The death of Jean DeWolff is probably one of the darkest Spider-Man comics. In this story, Spider-Man’s long-time ally and friend, police officer Jean DeWolff (think of her as Yuri Watanabe’s comics counterpart) was found killed in her apartment. Enraged, Peter goes after her killer, the Sin-Eater.

There currently isn’t a Jean DeWolff in the MCU, but Spider-Man 3 could be about Spider-Man seeking revenge after someone he cares about gets hurt.

Also, the story depicts Daredevil going after Spider-Man. Daredevil suspects Peter will let his emotions get the better of him, and kill the Sin-Eater, which he almost does! Introducing Daredevil into the MCU as an adversary might not be what fans wanted, but it’s an interesting idea.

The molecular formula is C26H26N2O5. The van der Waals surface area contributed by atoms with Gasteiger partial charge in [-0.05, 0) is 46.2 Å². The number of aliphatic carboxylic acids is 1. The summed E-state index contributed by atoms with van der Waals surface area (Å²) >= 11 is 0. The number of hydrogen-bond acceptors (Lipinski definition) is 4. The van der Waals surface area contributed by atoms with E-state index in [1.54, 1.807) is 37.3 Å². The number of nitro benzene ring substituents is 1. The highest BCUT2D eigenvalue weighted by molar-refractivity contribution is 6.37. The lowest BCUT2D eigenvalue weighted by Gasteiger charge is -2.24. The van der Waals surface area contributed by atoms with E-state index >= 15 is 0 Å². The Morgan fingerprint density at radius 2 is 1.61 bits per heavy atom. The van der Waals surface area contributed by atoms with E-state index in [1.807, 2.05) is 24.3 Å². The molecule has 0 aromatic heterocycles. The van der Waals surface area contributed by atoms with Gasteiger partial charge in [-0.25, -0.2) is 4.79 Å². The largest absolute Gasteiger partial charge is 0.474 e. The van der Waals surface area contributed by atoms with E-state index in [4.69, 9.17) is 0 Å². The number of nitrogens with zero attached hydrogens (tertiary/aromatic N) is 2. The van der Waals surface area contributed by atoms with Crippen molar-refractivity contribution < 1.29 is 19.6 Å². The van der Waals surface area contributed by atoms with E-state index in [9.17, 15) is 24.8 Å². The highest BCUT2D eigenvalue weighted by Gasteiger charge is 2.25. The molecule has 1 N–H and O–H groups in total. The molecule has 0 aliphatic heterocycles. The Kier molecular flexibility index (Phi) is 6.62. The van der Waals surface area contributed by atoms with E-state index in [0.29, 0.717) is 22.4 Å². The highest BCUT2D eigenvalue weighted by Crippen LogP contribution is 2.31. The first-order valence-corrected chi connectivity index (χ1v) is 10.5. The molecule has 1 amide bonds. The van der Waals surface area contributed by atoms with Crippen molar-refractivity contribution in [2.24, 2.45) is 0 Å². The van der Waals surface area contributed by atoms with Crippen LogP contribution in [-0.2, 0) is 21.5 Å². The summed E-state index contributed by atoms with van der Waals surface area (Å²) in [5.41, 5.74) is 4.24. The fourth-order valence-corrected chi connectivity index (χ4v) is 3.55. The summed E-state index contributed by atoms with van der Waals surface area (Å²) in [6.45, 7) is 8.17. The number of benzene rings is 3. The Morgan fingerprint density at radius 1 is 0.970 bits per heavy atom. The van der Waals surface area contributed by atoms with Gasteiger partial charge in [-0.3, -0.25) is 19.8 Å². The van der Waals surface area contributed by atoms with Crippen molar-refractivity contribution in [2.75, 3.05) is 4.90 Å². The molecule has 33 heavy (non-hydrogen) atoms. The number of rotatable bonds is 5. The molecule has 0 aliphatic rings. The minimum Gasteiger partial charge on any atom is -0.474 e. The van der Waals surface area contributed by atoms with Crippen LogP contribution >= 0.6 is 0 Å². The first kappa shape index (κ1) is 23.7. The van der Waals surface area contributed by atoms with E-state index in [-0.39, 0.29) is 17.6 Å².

Something About Venom…

Source: YT MightyRacoon

The Death of Jean DeWolff storyline later served as Eddie Brock‘s motivation against Spider-Man. Eddie lost everything when he accused the wrong man of being the Sin Eater. He blames Spider-Man for ruining his career.

Think about it: Eddie Brock finds concrete proof Peter Parker is Spider-Man. However, Parker (somehow) proves his innocence. It would be a comic-accurate and believable catalyst to their on-screen rivalry.

A Brand New Day

Source: Amazing Spider-Man #641

Due to the events of Civil War, Peter Parker’s identity became public knowledge. As a result, Aunt May gets shot by an assassin hired by the Kingpin. Peter, desperate, turns to the demon Mephisto. The deal? He alters the timeline, and restores Peter’s identity. He also saves Aunt May, but in exchange Peter gives up his marriage with Mary Jane.

The “Brand New Day” storyline explores this new status quo, but in “One Moment in Time,” Mephisto’s actual changes are revealed: Tony Stark, Reed Richards, and Doctor Strange conspired together to find a way to restore Peter’s identity. Aunt May was saved through CPR (yes, really), and the stress of being Spider-Man’s girlfriend led to Peter and MJ’s breakup (yes, really).